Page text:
Summary – Title Tag Best Practices

Below are the key things to focus on when choosing and optimizing a Title tag:

  • Keep the title concise with meaningful rather than fluffy word (5 to 12 words).
  • High-priority words should be placed at the start of the title which should be less than 70 characters in length.
  • Do not use any single word more than twice.
  • Use keyword phrases in the precise way they are searched for, and have been analyzed using a keyword analysis tool. Word order is important and the research only applies to the exact phrase. Check the autocomplete tool to check that the title is one recommended as a suggestion.
  • Don’t use multiple phrases – research a longtail phrase that includes 3-5 keywords you are targeting.
  • Make sure your Title accurately reflect the topic of the page and is highly relevant.
  • Write a keyword-rich title tag that has minimum stop words, but is sensible and appealing to human. You need to make your title very attractive to your users so they will click on it.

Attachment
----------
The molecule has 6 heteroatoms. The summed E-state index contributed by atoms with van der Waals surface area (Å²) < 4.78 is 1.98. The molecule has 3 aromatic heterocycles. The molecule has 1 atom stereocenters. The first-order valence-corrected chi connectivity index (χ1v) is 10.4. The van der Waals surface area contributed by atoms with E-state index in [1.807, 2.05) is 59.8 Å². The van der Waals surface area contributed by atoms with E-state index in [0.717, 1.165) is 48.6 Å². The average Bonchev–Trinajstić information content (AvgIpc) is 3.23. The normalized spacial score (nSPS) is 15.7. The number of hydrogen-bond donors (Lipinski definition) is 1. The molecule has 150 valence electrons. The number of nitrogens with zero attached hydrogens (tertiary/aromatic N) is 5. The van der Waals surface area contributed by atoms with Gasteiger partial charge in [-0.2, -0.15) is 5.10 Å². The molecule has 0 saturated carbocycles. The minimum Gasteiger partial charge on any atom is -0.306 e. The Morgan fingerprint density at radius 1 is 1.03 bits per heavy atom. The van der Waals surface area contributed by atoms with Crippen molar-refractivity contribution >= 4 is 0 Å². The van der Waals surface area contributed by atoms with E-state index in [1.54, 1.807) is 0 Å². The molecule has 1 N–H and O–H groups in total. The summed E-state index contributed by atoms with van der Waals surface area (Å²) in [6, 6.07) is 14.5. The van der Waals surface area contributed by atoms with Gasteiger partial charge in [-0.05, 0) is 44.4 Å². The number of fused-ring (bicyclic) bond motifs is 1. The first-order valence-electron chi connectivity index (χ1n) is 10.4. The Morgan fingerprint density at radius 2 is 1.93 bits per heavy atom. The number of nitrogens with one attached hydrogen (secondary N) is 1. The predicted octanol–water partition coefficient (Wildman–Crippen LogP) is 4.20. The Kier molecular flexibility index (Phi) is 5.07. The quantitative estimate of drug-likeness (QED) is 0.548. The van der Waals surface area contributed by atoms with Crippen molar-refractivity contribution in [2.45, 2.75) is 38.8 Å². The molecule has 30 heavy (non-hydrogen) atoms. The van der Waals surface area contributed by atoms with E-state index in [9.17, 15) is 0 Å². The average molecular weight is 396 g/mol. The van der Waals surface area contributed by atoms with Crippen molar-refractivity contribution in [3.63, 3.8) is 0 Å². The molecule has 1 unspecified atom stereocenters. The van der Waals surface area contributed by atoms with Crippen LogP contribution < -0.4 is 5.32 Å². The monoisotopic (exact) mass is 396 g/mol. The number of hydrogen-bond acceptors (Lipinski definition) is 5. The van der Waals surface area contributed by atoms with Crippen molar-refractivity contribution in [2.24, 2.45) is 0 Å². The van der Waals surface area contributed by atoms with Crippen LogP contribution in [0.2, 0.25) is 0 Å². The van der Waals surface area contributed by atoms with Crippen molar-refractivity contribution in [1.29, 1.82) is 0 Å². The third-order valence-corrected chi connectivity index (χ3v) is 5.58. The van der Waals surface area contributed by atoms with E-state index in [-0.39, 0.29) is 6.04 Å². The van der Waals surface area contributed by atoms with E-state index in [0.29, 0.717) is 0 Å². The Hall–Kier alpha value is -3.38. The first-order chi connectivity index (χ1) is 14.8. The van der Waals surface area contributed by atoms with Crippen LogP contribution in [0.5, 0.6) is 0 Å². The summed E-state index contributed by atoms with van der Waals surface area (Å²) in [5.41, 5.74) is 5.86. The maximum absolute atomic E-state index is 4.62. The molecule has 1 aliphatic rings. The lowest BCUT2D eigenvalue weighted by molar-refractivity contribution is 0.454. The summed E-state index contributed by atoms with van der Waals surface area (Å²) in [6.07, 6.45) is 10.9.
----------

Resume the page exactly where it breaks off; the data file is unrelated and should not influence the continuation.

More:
• Your title should call for a response and satisfy exactly what the searcher is looking for (i.e. to buy something, learn something, fix something, avoid something, hire something…). Remember this is your hook and bait when fishing via the search engines!
  • The title tag is unique in relation to other pages on the site.
  • Generally the company name goes at the end of the tag.

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Five things you need to know about content optimization in 2023



5 Things You Need To Know About Optimizing Content in 2023

30-second summary:

  • As the content battleground goes through tremendous upheaval, SEO insights will continue to grow in importance
  • ChatGPT can help content marketers get an edge over their competition by efficiently creating and editing high-quality content
  • Making sure your content rank high enough to engage the target audience requires strategic planning and implementation